We Americans don't like to think that we have made choices or that we have to make choices, that is, choices that affect in important, even fundamental ways, the way that we live. For example, the Federalists and the Anti-Federalists are taught as two separate political factions but factions that agree more than they disagree. When "we" chose the "Federalist way," that is, by ratifying the constitution that was proposed in 1787, we did not by that choice reject another way of being in the world. We opted, as it often said, for a more powerful national government than the one that existed under the Articles of Confederation or the one that would have existed if the Anti-Federalists had had their way in 1787. On a more contemporary note, we Americans don't like to hear our current foreign policy described as "imperialistic" because in part that would indicate that we had chosen a particular kind of foreign policy and a kind of foreign policy for which there are clear alternatives. So, we like to say that our foreign policy is controlled by "realists" and that the policies themselves "realistic," which is to imply that we have no choices here unless we wish to deny the demands of "reality." Of course, the same logic is applied to the "choice" of 1788, ratifying the proposed constitution, by arguments that hold the Articles of Confederation were a failure and failed because they had created a national government that was "too weak." As a result of this "weakness," we had to be "realistic" and opt for a more powerful national government. Nothing happened here other than the American people being "realistic." We had no other alternatives.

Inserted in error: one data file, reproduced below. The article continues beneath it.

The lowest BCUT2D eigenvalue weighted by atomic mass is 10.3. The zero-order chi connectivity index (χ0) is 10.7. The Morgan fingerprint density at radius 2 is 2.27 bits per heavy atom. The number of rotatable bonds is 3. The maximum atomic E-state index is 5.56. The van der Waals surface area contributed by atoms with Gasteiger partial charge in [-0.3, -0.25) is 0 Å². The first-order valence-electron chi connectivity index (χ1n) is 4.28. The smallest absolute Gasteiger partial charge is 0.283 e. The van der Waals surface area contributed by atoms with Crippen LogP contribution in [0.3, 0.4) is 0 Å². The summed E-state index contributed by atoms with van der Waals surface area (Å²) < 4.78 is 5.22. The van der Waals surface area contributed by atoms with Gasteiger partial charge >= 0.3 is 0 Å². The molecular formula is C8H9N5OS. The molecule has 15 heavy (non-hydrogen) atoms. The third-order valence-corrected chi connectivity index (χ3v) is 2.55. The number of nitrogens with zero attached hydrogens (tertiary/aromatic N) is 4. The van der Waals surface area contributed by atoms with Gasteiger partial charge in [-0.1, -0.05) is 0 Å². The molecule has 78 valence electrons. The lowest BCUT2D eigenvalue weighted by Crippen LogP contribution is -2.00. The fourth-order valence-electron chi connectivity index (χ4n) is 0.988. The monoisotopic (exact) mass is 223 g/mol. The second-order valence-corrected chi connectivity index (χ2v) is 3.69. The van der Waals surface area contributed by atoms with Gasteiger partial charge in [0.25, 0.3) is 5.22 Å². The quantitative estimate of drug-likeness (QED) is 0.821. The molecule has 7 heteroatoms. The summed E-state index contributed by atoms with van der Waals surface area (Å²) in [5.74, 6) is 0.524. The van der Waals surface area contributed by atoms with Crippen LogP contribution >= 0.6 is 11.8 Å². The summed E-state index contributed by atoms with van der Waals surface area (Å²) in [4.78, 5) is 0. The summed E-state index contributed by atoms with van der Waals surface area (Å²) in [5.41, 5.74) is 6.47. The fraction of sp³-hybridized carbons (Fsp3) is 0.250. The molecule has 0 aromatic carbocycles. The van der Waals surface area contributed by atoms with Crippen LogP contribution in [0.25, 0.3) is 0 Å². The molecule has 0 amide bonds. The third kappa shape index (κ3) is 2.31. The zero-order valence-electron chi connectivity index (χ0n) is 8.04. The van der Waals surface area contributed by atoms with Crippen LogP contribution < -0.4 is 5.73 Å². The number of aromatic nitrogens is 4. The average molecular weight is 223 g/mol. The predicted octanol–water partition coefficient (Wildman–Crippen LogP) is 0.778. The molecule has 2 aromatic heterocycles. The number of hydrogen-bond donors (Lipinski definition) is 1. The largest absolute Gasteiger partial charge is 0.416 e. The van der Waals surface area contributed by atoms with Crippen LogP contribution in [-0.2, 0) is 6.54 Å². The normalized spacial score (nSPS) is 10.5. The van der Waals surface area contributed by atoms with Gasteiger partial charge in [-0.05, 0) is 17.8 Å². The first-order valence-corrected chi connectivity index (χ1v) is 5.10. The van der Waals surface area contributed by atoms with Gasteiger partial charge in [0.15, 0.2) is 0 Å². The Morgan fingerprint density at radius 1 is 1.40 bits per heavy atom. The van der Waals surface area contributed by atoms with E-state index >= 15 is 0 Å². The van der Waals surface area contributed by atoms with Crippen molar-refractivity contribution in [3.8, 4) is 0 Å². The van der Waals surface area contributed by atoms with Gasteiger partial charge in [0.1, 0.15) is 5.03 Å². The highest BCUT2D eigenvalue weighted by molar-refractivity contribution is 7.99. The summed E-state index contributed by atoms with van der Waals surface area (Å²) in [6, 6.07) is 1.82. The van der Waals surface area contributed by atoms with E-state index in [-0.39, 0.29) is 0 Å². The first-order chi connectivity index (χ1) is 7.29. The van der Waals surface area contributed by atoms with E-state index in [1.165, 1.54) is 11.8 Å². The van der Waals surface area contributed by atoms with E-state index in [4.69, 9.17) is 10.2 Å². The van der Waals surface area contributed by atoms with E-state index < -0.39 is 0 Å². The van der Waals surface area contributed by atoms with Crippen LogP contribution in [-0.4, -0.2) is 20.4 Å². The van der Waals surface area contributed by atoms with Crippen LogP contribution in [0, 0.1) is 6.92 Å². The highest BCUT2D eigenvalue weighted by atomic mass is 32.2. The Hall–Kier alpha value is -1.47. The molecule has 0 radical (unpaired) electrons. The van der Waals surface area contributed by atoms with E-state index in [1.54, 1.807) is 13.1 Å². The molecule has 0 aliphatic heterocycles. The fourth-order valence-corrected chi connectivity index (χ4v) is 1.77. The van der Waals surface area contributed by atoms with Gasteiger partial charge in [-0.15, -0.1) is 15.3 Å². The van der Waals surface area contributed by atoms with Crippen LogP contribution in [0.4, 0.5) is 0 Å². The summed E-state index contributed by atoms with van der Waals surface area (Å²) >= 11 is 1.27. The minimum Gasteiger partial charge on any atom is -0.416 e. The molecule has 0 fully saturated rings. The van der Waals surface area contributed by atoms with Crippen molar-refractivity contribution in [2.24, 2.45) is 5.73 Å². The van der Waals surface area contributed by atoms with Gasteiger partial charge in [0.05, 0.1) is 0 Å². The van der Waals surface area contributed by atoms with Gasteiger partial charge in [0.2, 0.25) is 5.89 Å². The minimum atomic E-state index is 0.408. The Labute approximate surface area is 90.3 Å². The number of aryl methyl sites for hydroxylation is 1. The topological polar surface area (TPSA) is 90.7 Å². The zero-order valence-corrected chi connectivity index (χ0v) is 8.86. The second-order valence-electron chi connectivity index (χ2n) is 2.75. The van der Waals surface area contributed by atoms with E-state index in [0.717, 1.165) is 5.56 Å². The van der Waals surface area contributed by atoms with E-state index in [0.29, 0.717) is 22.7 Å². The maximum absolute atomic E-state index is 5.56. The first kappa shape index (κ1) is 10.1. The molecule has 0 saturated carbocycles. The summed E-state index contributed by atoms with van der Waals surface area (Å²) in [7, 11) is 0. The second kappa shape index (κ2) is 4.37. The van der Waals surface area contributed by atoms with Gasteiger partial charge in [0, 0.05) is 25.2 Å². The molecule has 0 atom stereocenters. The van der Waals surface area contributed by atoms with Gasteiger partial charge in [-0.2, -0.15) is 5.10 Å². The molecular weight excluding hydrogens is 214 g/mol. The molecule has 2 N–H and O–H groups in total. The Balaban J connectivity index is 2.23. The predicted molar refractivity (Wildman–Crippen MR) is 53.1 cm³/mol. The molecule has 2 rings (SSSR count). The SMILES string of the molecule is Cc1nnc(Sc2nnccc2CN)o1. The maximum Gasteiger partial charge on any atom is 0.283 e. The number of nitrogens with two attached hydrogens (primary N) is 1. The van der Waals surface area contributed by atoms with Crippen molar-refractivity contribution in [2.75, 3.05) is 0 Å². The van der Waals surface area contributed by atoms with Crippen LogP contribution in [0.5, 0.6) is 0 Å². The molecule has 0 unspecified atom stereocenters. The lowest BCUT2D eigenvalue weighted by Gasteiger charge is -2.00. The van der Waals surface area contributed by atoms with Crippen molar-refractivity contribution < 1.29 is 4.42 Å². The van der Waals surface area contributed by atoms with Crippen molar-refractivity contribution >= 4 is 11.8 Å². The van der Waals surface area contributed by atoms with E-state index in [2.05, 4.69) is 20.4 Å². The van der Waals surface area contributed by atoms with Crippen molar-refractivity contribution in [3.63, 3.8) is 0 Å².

But what if this line of reasoning is wrong? What if, as I think is the case, that the decision made in 1787 changed in important, even fundamental ways how we Americans live, how we are in the world, our "being" in the world? Suppose, for example, that the creation of a powerful national government like that made possible by the Constitution of 1787 also made possible the creation, some many years later, the Department of Defense. And suppose further that the creation of the DOD had made us a more war-like people than we had been before its creation. This would mean that the choice to ratify the proposed constitution on 1787 has made us a more war-like people than we would otherwise have been.
I like to point out to students that when we say that the Articles of Confederation "failed," we have to be careful not to use inappropriate standards when judging the Articles. Those articles created a "confederation" and so it is inappropriate to use the standards used to measure the success of a national government to judge the success or failure of a confederation. To use national government standards to judge confederations would be like using standards of an offensive lineman to judge Tom Brady's ability to play football. Or like using standards of a fastball pitcher to judge Tim Wakefield's ability to pitch. So to say the Articles failed because the confederation could not protect national security by means of institutions that would be capable of making war with "energy and dispatch" is inappropriate. One reason those who supported confederations did so is because they wanted to create a system that would less rather than more war-like. And whether they were wise or not depends on what one thinks about war or war-like political systems. Can such systems be republican? If the answer to this question is "No," then it cannot be said that the Articles of Confederation "failed" because, under them, it was impossible to create what some today call "a military-industrial complex." It was to preserve the creation of a republican political system that confederationists rejected just such a possibility. That the confederationists may have been right is reflected by Eisenhower's Farewell Address, where he coined the phrase and cautioned us of "the military-industrial complex."
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